Etymology
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bowel (n.)

c. 1300, usually plural, bowels, "human organs of the abdominal cavity," from late 14c. specifically as "human intestines," from Old French boele "intestines, bowels, innards" (12c., Modern French boyau), from Medieval Latin botellus "small intestine," originally "sausage," diminutive of botulus "sausage," a word borrowed from Oscan-Umbrian.

The transferred sense of "the viscera as the seat of emotions" is from late 14c.; especially "inner parts as the seat of pity or kindness," hence "tenderness, compassion." Greek splankhnon (from the same PIE root as spleen) was a word for the principal internal organs, which also were felt in ancient times to be the seat of various emotions. Greek poets, from Aeschylus down, regarded the bowels as the seat of the more violent passions such as anger and love, but by the Hebrews they were seen as the seat of tender affections, especially kindness, benevolence, and compassion. Splankhnon was used in Septuagint to translate a Hebrew word, and from thence early Bibles in English rendered it in its literal sense as bowels, which thus acquired in English a secondary meaning of "pity, compassion" (late 14c.). But in later editions the word often was translated as heart. Bowel movement is attested by 1874.

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guts (n.)

"spirit, courage," 1893, figurative plural of gut (n.). The idea of the bowels as the seat of the spirit goes back to at least mid-14c. (compare bowel).

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botulism (n.)

"poisoning caused by eating imperfectly preserved food," 1878, from German Botulismus (1878), coined in German from Medieval Latin botulus "sausage" (see bowel) + -ismus suffix of action or state (see -ism). The sickness first was traced to eating tainted sausage (sausage poisoning was an old name for it).

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gut (n.)

Old English guttas (plural) "bowels, entrails," literally "a channel," related to geotan "to pour," from Proto-Germanic *gut-, from PIE root *gheu- "to pour." Related to Middle Dutch gote, Dutch goot, German Gosse "gutter, drain," Middle English gote "channel, stream." Meaning "abdomen, belly" is from late 14c. Meaning "narrow passage in a body of water" is from 1530s. Meaning "easy college course" is student slang from 1916, probably from obsolete slang sense of "feast" (the connecting notion is "something that one can eat up"). Sense of "inside contents of anything" (usually plural) is from 1570s. To hate (someone's) guts is first attested 1918. The notion of the intestines as a seat of emotions is ancient (see bowel) and probably explains expressions such as gut reaction (1963), gut feeling (by 1970), and compare guts. Gut check attested by 1976.

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constipation (n.)

c. 1400, "costiveness, bowel condition in which evacuations are obstructed or difficult" (more fully, constipacioun of þe wombe), from Late Latin constipationem (nominative constipatio), noun of state from past-participle stem of Latin constipare "to press or crowd together," from assimilated form of com- "together" (see con-) + stipare "to cram, pack" (see stiff (adj.)).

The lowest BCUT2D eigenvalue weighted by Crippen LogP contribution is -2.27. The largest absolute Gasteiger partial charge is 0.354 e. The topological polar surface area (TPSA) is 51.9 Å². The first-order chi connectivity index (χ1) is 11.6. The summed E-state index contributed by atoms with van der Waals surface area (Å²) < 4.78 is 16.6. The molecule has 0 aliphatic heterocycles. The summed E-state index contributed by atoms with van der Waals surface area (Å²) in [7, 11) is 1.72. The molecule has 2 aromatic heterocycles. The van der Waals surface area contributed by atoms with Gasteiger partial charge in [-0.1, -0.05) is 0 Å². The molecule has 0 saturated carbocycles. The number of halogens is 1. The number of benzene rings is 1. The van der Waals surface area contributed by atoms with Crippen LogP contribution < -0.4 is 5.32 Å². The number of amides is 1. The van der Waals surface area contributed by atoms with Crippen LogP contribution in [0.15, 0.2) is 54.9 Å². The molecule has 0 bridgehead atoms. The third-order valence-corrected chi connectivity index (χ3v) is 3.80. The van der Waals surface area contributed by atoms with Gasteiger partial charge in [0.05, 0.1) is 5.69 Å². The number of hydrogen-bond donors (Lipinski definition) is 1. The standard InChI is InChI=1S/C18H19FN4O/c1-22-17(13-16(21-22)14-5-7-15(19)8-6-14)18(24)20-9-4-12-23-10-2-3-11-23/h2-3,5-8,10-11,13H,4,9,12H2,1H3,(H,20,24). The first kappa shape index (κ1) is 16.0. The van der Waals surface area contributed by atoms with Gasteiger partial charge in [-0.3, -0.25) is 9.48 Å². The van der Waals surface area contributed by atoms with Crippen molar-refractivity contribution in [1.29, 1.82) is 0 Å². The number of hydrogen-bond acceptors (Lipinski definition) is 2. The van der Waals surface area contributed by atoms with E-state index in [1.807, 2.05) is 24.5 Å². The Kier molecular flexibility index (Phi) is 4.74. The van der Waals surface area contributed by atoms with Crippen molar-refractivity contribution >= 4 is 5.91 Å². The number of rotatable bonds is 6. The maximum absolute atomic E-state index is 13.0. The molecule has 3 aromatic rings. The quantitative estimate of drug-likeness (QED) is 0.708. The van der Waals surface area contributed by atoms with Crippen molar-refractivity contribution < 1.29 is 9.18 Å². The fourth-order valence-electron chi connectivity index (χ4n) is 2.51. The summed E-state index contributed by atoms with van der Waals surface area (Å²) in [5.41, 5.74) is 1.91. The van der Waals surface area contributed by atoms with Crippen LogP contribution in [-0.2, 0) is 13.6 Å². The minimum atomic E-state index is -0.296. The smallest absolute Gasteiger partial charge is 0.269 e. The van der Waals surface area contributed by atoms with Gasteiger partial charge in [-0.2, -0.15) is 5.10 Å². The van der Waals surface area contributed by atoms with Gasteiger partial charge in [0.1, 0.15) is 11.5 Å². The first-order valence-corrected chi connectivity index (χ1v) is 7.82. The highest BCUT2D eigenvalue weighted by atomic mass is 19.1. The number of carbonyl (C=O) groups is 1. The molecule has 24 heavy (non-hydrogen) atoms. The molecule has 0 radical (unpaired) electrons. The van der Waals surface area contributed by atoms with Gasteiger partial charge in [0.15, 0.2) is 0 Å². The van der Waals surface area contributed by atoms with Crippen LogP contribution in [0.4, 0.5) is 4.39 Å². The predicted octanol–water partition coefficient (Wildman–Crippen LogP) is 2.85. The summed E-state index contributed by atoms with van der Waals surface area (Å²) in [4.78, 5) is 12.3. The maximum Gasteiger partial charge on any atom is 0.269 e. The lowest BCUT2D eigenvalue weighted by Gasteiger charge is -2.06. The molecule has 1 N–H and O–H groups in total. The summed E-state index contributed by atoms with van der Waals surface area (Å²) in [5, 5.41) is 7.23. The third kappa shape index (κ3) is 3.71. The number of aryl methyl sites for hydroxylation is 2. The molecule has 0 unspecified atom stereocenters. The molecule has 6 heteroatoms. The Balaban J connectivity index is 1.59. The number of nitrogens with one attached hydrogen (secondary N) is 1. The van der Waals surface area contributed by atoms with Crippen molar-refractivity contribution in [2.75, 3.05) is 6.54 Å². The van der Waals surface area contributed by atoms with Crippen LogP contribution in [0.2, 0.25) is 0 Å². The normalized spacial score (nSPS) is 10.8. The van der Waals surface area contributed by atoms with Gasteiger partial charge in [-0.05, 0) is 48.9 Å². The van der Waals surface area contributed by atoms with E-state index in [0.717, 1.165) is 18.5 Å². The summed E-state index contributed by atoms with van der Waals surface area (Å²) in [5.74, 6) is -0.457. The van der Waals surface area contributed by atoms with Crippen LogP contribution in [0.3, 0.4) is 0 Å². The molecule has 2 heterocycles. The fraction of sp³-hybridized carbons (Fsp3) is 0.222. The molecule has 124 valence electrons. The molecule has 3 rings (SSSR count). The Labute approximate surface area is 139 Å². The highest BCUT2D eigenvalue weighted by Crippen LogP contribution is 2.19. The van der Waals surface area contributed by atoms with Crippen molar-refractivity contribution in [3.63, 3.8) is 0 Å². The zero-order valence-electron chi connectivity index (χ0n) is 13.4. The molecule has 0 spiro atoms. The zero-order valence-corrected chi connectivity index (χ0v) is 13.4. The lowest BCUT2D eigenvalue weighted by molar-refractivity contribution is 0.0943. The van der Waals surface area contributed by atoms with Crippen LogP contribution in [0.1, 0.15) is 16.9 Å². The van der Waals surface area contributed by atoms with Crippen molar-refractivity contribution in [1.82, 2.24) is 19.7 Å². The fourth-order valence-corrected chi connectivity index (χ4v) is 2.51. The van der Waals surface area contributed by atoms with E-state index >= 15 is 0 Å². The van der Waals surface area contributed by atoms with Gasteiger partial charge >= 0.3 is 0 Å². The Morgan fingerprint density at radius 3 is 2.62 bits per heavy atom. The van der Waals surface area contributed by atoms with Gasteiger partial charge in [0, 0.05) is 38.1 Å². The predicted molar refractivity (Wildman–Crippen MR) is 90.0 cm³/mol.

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defecation (n.)

1640s, "purification of the mind or soul" (figurative); 1650s, "act or process of separating from lees or dregs, a cleansing from impurities," from Late Latin defecationem (nominative deficatio), noun of action from past-participle stem of Latin defaecare "cleanse from dregs, purify," from the phrase de faece "from dregs" (see de- + feces). Meaning "act of evacuating the bowels" is from 1830. An Old English word for "bowel movement" was arse-gang literally "arse-going."

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queasy (adj.)

mid-15c., kyse, coysy, of food, "unsettling to the stomach, apt to cause nausea;" by 1540s of persons or the stomach, "affected with nausea, inclined to vomit;" a word of uncertain origin, possibly from a Scandinavian source, such as Old Norse kveisa "a boil" (Middle English Compendium compares Old Norse iðra-kveisa "bowel pains"). Or perhaps from or influenced by Anglo-French queisier, from Old French coisier "to wound, hurt, make uneasy," which seems to be from the same Germanic root as kveisa. But the history is obscure and evidences of development are wanting. Related: Queasily; queasiness.

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stool (n.)

Old English stol "seat for one person," from Proto-Germanic *stōla- (source also of Old Frisian stol, Old Norse stoll, Old High German stuol, German Stuhl "seat," Gothic stols "high seat, throne"), from PIE *sta-lo-, locative of root *sta- "to stand, make or be firm."(source also of Lithuanian pa-stolas "stand," Old Church Slavonic stolu "stool").

Originally used of thrones (as in cynestol "royal seat, throne"); decline in sense began with adoption of chair (n.) from French, which relegated stool to small seats without arms or backs, then to "privy" (early 15c.) and thence to "bowel movement" (1530s).

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